Yurchenco: And of course we were pushing in the area of molding-- Our knowledge as a company at that point of molding processes and what could be done in tooling was pretty tiny. We knew a few basic rules, and we had a few guidebooks published by General Electric, with rules of thumb that after a while you learn don't mean anything anyway, so you're always wondering, what can I get away with? You're looking at other parts, other things that are out there, and saying, "Ooh, look at this. They did this, so maybe I could do this, too."
Pang: Was it clear that you had to go with injection molding for this, or were there--
Yurchenco: There were no other viable alternatives, in terms of effectiveness for the dollar. The cost of these parts is so low: basically you rent a machine for X dollars an hour, and it'll produce Y parts per hour, and the cost of materials is a dollar a pound or something, and you're dealing with grams of material per unit. It's accurate, it's reproducible, the tooling is relatively inexpensive. There are other processes used for high-volume production, but all of them have drawbacks compared to injection molding for this type of product, where you don't have really difficult mechanical environments for things to live in-- high temperature, high forces, radiation, so forth. For normal human environments this is a great process.
Sun: It was amazing that when we went over the resolution requirements, given the state of the art you were willing to push injection molding, to how small you were willing to mold those slots and encoders, and it worked out.
Yurchenco: [spreads out drawing] Rickson's talking about these little wheels that have slots that open and close in front of the LED and phototransistor, which are captured inside this device. How small a piece of steel can you accurately make? This was 20-some years ago, and injection molding has come a long way particularly in tooling, and one of the reasons that mice are cheaper is that you can do things in tooling that were extremely difficult to do in those days. Almost everything was machined in those days, and EDM work-- which was burning-- was relatively new and not widespread. And there certainly was no CNC machining, everything had to be made from drawings, there was no real connection to databases that you could use to compute cutter paths and so forth.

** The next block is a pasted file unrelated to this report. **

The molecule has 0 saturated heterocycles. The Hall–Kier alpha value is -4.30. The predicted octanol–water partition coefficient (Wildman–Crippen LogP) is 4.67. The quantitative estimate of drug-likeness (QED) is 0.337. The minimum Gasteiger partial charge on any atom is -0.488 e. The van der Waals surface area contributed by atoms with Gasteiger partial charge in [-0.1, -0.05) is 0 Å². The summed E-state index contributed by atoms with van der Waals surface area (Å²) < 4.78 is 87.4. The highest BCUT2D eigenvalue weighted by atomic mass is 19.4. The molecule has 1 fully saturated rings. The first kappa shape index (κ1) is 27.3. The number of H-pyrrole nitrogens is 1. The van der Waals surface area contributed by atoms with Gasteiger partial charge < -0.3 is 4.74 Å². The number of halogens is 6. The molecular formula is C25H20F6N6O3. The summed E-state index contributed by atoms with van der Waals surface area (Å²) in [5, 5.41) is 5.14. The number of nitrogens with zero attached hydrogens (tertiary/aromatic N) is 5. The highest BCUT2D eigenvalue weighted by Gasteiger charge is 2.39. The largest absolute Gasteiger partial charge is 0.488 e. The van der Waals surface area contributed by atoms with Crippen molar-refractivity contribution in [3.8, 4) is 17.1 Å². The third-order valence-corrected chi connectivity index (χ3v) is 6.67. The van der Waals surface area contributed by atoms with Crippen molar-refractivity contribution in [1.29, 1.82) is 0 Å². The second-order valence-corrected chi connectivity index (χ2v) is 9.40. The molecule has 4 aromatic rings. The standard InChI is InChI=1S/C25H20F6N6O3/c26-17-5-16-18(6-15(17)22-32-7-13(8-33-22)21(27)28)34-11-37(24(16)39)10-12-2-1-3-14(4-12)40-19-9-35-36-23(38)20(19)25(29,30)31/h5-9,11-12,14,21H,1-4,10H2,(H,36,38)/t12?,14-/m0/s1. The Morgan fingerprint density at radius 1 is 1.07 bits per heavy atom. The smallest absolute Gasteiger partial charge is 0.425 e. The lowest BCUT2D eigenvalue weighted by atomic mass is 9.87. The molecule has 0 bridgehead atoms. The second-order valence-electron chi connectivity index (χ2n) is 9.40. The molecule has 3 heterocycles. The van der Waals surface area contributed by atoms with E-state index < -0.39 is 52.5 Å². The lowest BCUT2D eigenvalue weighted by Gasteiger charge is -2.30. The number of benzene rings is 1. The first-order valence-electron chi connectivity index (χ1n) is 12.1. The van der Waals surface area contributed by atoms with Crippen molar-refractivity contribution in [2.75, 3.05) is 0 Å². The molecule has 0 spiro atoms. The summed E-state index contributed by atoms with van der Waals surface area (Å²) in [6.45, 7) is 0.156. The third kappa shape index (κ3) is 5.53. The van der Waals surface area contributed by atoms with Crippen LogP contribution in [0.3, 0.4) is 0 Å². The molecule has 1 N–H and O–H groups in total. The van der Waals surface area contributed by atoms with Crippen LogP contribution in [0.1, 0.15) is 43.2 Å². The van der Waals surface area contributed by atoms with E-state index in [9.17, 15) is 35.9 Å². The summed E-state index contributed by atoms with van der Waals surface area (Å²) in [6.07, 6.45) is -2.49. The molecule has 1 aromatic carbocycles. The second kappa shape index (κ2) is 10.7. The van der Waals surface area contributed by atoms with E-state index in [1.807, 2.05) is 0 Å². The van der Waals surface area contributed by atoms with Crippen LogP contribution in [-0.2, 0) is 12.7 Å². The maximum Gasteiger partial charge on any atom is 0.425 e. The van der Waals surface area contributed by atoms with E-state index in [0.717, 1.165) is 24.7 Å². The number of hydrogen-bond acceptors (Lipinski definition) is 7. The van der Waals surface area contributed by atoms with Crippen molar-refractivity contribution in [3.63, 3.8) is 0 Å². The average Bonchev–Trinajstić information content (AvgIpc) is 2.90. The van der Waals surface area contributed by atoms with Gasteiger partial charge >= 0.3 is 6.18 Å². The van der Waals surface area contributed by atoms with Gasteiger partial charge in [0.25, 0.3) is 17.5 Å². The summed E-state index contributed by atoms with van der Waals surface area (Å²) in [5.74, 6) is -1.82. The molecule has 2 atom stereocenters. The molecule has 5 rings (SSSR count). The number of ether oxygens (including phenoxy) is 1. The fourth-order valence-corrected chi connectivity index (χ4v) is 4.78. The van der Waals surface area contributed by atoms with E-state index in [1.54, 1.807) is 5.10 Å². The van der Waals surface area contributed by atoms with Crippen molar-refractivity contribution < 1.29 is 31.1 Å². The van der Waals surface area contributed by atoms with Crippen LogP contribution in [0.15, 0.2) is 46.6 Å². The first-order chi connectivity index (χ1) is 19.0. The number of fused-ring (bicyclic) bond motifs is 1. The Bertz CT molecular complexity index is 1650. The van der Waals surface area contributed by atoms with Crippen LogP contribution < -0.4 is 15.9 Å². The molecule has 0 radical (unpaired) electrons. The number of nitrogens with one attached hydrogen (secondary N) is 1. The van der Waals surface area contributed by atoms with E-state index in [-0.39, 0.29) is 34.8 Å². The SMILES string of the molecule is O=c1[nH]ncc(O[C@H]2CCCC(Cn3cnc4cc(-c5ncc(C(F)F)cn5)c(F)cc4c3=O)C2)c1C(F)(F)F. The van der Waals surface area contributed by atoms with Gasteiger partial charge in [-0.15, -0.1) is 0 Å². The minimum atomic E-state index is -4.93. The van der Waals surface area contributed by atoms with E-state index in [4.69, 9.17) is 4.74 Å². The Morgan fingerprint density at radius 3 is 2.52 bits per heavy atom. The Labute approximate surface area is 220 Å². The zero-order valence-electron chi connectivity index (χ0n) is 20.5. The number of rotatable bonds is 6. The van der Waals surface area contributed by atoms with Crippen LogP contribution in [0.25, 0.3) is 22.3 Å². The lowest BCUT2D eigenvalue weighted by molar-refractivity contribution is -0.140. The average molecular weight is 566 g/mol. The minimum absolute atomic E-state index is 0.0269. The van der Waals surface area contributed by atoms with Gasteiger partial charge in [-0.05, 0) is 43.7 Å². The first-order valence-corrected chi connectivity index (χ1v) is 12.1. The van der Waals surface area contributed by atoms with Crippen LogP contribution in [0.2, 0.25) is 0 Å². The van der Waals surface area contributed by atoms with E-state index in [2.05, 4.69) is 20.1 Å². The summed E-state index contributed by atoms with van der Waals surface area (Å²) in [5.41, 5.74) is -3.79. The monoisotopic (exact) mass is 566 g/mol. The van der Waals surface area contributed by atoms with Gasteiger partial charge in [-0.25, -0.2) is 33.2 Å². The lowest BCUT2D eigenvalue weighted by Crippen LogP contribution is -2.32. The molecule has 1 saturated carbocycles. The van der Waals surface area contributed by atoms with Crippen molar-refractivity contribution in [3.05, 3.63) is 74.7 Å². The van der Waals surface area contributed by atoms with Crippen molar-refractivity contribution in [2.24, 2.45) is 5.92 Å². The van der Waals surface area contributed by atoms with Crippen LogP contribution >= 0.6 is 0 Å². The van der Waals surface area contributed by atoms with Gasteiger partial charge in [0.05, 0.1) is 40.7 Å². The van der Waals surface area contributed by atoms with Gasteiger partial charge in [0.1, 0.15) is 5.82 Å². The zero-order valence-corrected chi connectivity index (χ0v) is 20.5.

So there was a lot more human skill in making a tool like this in some ways than there is today. A lot of this is turned over to machines. The operators get a lot more metal cut per hour, and I don't want to denigrate the toolmakers. But the guy who made this (holds up model of ribcage) was a guy named Vic Renden, in a company called Mico-Molding over in Santa Clara, and this was a really magnificent piece of work that he did on this tool.
Sun: I don't think he's around any more, but he had some interesting stories, because it was a difficult part to mold. Apple pulled the tool from him, because they found someone who said they could make it for less, but it turned out they weren't able to make it. So they had to bring the tool back to Vic Renden.
Yurchenco: The bean counters sometimes take over and shoot themselves in the foot.
Sun: How long did it take you to come up with this?
Yurchenco: I don't know, I have no recall on what the timeline was on this.... I don't remember it taking an extraordinary period of time, maybe a couple weeks. I mean, it was fun; it was really fun. So the time kind of goes right by. This wasn't drudgery, this was a real kick.